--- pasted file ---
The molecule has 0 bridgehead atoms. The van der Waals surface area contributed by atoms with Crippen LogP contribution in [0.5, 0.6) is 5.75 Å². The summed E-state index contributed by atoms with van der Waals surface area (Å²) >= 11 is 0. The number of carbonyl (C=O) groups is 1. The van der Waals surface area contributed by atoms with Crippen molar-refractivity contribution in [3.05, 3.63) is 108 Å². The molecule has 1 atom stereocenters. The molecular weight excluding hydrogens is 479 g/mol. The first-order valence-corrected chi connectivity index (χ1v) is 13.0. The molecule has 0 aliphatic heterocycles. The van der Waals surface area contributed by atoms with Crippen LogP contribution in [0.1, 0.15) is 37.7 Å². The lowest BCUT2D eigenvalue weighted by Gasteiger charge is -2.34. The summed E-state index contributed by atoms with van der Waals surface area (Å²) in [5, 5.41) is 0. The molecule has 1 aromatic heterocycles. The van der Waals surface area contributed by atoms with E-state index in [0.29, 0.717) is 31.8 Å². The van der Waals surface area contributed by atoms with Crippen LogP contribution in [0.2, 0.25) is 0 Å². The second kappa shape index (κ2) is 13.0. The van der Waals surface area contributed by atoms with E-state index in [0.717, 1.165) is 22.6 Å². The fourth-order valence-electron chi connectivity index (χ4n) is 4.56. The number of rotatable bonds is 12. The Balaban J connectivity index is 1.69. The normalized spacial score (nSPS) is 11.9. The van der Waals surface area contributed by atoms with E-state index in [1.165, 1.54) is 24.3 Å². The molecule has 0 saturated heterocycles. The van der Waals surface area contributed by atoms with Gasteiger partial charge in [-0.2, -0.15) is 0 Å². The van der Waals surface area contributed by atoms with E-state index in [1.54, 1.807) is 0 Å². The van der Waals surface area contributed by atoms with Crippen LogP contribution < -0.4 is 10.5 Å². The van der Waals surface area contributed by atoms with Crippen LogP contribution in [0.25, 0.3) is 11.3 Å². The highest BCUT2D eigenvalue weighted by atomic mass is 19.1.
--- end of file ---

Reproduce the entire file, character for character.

The molecule has 0 bridgehead atoms. The van der Waals surface area contributed by atoms with Crippen LogP contribution in [0.5, 0.6) is 5.75 Å². The summed E-state index contributed by atoms with van der Waals surface area (Å²) >= 11 is 0. The number of carbonyl (C=O) groups is 1. The van der Waals surface area contributed by atoms with Crippen molar-refractivity contribution in [3.05, 3.63) is 108 Å². The molecule has 1 atom stereocenters. The molecular weight excluding hydrogens is 479 g/mol. The first-order valence-corrected chi connectivity index (χ1v) is 13.0. The molecule has 0 aliphatic heterocycles. The van der Waals surface area contributed by atoms with Crippen LogP contribution in [0.1, 0.15) is 37.7 Å². The lowest BCUT2D eigenvalue weighted by Gasteiger charge is -2.34. The summed E-state index contributed by atoms with van der Waals surface area (Å²) in [5, 5.41) is 0. The molecule has 1 aromatic heterocycles. The van der Waals surface area contributed by atoms with E-state index in [0.29, 0.717) is 31.8 Å². The van der Waals surface area contributed by atoms with Crippen LogP contribution in [0.2, 0.25) is 0 Å². The second kappa shape index (κ2) is 13.0. The van der Waals surface area contributed by atoms with E-state index in [0.717, 1.165) is 22.6 Å². The fourth-order valence-electron chi connectivity index (χ4n) is 4.56. The number of rotatable bonds is 12. The Balaban J connectivity index is 1.69. The normalized spacial score (nSPS) is 11.9. The van der Waals surface area contributed by atoms with E-state index in [1.165, 1.54) is 24.3 Å². The molecule has 0 saturated heterocycles. The van der Waals surface area contributed by atoms with Gasteiger partial charge in [-0.2, -0.15) is 0 Å². The van der Waals surface area contributed by atoms with E-state index in [1.54, 1.807) is 0 Å². The van der Waals surface area contributed by atoms with Crippen LogP contribution < -0.4 is 10.5 Å². The van der Waals surface area contributed by atoms with Crippen LogP contribution in [0.25, 0.3) is 11.3 Å². The highest BCUT2D eigenvalue weighted by atomic mass is 19.1.